michael rice nowgate at yahoo.com
Sat Jul 31 14:24:08 EDT 2010

```>From Hoogle:

Query: (:[])

Error:
unexpected ":"
expecting "#", ",", "forall", "(", "[", "!" or ")"

Prelude> let h = length . (:[]) . head
Prelude> h undefined
1
Prelude> :t (:[])
(:[]) :: a -> [a]
Prelude> h []
1           <======== this comes as a surprise
Prelude>

Are you saying:

[ head x ]  ->  [ *thunk* ]   and   length [ *thunk* ] ->  1, independent of what *thunk* is, even head [], i.e., *thunk* never needs be evaluated?

Michael

--- On Sat, 7/31/10, Ben Millwood <haskell at benmachine.co.uk> wrote:

From: Ben Millwood <haskell at benmachine.co.uk>
To: "michael rice" <nowgate at yahoo.com>
Date: Saturday, July 31, 2010, 1:47 PM

On Sat, Jul 31, 2010 at 5:59 PM, michael rice <nowgate at yahoo.com> wrote:
>
> OK, in f, *length* already knows it's argument is a list.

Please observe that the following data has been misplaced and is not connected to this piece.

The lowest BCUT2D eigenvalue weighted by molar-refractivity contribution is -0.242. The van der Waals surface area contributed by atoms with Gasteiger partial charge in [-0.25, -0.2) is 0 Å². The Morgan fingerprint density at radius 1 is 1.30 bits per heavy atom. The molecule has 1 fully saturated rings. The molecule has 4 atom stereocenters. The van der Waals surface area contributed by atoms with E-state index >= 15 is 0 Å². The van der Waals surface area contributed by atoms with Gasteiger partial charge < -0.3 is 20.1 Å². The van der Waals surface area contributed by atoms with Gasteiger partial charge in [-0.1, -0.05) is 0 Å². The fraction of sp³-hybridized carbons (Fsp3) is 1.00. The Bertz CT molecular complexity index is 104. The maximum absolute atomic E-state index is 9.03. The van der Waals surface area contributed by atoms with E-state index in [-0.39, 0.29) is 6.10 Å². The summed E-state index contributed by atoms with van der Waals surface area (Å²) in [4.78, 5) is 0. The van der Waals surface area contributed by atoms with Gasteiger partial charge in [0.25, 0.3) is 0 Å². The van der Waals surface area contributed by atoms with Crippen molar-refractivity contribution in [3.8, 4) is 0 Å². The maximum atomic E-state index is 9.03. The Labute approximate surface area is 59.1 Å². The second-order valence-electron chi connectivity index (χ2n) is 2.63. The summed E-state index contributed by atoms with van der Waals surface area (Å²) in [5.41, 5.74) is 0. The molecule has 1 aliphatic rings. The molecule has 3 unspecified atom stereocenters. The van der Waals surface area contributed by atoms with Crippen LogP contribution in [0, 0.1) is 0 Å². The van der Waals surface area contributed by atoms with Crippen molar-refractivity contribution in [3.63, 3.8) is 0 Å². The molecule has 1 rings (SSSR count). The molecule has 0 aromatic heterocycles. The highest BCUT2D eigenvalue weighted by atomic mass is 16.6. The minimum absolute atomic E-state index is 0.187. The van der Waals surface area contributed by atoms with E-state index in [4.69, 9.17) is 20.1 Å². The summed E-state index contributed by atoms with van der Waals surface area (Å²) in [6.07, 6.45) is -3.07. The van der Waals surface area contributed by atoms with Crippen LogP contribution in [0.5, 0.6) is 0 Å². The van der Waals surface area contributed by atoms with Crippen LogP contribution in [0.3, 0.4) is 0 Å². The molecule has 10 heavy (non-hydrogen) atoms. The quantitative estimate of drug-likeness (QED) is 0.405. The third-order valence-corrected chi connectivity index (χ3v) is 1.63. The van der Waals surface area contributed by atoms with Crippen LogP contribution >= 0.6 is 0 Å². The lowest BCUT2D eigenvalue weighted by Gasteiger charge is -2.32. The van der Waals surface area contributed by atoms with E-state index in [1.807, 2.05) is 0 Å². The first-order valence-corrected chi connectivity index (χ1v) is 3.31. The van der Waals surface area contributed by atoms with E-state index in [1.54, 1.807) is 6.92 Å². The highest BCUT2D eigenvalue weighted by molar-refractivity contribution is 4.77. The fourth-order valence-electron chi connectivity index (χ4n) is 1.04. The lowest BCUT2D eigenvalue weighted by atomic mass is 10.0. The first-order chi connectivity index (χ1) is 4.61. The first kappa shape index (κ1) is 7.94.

>
> In g, *length* doesn't know what's inside the parens, extra evaluation there. So g is already ahead before we get to what's inside the [] and ().

According to the types, we already know both are lists. The question
is, of course, what kind of list.

> But since both still have eval x to *thunk* : *thunk*,  g evaluates "to a deeper level?"
>
> Michael
>

I think this question is being quite sneaky. The use of head and tail
is pretty much irrelevant. Try the pointfree versions:

f = length . (:[]) . head
g = length . tail

and see if that helps you see why f is lazier than g.

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